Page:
Network for Youth in Transition


Rise in young entrepreneurs starting businesses by 15%

Newsbeat's been given exclusive figures showing a 15% jump in young people starting businesses in just two years.

The number of 16-24 year olds in business has gone up from 26,000 in 2008 to over 30,000 in 2010.

"The cost is quite low, and can be done from back bedrooms", says Adam Swash from Experian.

A third of those start-ups stop trading after 3 years, according to research.

Failure rate

If someone over 25 years old starts their own business there's a 50:50 chance of it surviving for more than 3 years, the Experian figures say.

But it's closer to a one in three chance for the under 25s.

One explanation for this is people in their late teens or early 20s don't tend to have as much experience, business know-how or cash.

Another reason is younger bosses are more likely to start-up in easier areas, Adam Swash from Experian says.

"Retail, hospitality, catering, construction," Adam lists as the most common areas of business.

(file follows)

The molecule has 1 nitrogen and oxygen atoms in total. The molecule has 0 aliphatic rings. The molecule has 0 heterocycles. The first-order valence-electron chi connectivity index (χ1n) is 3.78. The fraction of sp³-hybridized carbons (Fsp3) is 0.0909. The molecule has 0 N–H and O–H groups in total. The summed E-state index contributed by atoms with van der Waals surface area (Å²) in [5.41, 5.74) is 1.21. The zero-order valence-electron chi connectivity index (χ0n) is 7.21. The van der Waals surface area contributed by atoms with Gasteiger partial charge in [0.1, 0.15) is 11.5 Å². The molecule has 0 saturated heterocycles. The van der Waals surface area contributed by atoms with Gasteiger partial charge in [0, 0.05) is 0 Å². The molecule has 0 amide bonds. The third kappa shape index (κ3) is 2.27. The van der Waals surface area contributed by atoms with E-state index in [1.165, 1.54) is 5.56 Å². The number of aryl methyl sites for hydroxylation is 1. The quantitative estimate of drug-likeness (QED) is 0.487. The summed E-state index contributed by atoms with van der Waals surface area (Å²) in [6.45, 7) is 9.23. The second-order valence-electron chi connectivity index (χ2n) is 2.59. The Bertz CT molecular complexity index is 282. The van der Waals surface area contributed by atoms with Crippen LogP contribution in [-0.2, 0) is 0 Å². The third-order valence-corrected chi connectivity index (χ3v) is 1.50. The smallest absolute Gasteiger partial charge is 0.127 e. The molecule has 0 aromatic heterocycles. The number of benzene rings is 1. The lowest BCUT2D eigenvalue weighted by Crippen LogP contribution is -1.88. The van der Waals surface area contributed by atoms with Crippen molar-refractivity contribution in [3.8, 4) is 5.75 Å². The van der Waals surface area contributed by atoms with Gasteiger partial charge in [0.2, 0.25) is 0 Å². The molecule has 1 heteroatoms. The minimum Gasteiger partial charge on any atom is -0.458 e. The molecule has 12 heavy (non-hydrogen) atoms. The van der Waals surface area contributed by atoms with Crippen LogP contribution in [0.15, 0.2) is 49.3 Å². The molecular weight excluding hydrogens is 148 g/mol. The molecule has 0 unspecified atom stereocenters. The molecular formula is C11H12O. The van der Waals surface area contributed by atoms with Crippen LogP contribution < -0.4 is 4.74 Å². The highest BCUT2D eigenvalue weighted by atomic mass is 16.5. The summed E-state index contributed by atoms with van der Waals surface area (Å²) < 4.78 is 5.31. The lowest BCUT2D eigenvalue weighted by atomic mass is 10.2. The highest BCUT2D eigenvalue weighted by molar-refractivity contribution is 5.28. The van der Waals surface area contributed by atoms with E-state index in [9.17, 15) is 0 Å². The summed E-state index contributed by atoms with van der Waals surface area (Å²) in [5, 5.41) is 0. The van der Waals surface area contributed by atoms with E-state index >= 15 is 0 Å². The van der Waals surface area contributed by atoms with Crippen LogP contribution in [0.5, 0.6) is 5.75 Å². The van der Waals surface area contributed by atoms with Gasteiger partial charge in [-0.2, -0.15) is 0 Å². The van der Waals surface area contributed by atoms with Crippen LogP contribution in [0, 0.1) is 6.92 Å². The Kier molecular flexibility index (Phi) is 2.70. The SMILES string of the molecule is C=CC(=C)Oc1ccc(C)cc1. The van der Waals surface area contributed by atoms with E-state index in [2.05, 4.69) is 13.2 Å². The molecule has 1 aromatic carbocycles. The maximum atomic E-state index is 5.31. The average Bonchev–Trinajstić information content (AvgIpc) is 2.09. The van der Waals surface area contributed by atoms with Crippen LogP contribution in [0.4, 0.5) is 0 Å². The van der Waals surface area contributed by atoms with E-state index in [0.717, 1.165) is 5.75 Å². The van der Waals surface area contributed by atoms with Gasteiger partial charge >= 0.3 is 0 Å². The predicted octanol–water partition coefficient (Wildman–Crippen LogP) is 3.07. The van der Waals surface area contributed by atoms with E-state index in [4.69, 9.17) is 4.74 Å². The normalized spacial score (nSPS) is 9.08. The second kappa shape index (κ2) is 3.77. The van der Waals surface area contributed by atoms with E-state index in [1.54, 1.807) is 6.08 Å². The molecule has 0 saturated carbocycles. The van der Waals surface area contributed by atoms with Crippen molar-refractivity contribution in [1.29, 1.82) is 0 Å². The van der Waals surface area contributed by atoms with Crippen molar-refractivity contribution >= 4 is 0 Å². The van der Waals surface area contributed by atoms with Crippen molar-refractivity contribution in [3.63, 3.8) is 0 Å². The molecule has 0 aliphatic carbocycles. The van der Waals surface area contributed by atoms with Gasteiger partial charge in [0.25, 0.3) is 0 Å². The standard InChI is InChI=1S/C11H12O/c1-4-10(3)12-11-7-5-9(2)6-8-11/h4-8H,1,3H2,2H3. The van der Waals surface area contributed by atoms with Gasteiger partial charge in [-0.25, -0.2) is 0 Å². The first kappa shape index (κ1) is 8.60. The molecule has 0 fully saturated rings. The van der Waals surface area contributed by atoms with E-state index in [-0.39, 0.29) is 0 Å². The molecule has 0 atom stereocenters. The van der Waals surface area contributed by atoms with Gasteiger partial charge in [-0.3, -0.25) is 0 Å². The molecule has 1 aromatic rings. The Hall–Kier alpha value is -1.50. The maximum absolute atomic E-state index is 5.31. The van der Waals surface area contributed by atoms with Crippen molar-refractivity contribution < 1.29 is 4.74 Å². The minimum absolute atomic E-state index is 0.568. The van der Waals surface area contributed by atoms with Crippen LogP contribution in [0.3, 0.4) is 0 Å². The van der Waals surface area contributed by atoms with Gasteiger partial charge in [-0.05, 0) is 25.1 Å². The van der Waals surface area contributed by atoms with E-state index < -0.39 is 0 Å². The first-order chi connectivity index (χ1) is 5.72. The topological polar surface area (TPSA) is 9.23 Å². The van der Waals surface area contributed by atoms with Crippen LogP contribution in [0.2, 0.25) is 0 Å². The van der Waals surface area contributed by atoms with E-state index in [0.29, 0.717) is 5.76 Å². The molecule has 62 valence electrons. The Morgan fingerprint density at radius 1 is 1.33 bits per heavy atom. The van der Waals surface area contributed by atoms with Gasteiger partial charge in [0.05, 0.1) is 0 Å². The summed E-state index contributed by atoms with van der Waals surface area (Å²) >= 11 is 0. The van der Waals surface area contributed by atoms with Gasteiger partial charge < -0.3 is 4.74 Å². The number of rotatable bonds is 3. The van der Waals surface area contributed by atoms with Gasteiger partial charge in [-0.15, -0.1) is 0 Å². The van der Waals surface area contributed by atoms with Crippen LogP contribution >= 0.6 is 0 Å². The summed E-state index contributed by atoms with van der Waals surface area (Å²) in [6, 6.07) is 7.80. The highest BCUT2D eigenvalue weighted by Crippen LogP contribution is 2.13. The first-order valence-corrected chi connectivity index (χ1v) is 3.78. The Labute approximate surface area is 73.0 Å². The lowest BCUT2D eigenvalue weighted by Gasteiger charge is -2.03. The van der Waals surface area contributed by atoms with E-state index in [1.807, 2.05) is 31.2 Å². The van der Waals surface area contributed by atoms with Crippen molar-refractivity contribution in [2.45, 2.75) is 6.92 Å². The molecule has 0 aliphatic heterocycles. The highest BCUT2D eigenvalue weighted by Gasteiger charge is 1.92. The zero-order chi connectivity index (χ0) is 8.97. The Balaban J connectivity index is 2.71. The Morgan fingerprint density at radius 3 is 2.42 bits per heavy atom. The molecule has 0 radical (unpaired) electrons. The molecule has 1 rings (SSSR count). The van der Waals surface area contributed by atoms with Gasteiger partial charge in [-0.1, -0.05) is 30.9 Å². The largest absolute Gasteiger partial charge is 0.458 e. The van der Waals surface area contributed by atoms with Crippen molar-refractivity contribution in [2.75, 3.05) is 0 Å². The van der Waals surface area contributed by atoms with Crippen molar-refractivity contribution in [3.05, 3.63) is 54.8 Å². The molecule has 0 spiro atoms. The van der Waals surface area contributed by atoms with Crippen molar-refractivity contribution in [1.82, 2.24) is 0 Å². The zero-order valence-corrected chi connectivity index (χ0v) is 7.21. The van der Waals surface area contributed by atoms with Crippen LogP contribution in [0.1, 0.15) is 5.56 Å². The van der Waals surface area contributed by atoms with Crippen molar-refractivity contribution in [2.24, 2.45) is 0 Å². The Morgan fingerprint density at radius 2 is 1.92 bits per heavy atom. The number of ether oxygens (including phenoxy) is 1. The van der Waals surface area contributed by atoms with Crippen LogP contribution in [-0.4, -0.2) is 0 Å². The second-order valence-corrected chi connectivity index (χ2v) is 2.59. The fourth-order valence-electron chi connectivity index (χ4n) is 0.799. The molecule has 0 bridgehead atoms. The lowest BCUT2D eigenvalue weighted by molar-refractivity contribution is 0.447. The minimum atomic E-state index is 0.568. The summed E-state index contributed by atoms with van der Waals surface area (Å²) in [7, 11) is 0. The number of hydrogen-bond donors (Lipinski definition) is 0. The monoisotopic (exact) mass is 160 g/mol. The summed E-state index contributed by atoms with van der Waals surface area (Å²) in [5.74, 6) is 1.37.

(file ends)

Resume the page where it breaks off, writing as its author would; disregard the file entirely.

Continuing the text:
"But these industries are pretty much at the whim of consumer spending at the moment and they're tough."

There's no reason young entrepreneurs can't make a go of it despite the doom and gloom, he says.

Advice for young entrepreneurs is do as much planning as possible and team up with an older partner or mentor.

Make a job, don't take a job

Nikki Hesford isn't your average entrepreneur. She got pregnant at 17 and did glamour modelling to pay her way through university.

She graduated in 2008 just as the recession kicked in. Nikki says she applied for about 90 jobs.

"I couldn't even get £9,500-a-year roles and I thought, oh my God, this is worse than I expected."

Nikki Hesford, 26, on why she started up her own business.

"I couldn't even get £9,500-a-year roles and I thought, oh my God, this is worse than I expected."

She had another problem too - getting interview outfits to fit her size 8, 34D frame which gave her a business idea.

Nikki decided to start an online store selling clothes for slim but curvy women.

The 26-year-old admits it's not been easy and says banks laughed at her when she asked for loans.

Even when her website was set up, nothing happened. It took 6 weeks for her first order to come in.

Three years on and her company Miss Fit UK now sells to major high street chains and she's expecting to bring in a quarter of a million pounds this year.

Nikki's top tip for young entrentpreneurs is to be resilient."You'll get so many people saying, no thank you. Sometimes no doesn't mean no, it means not now."

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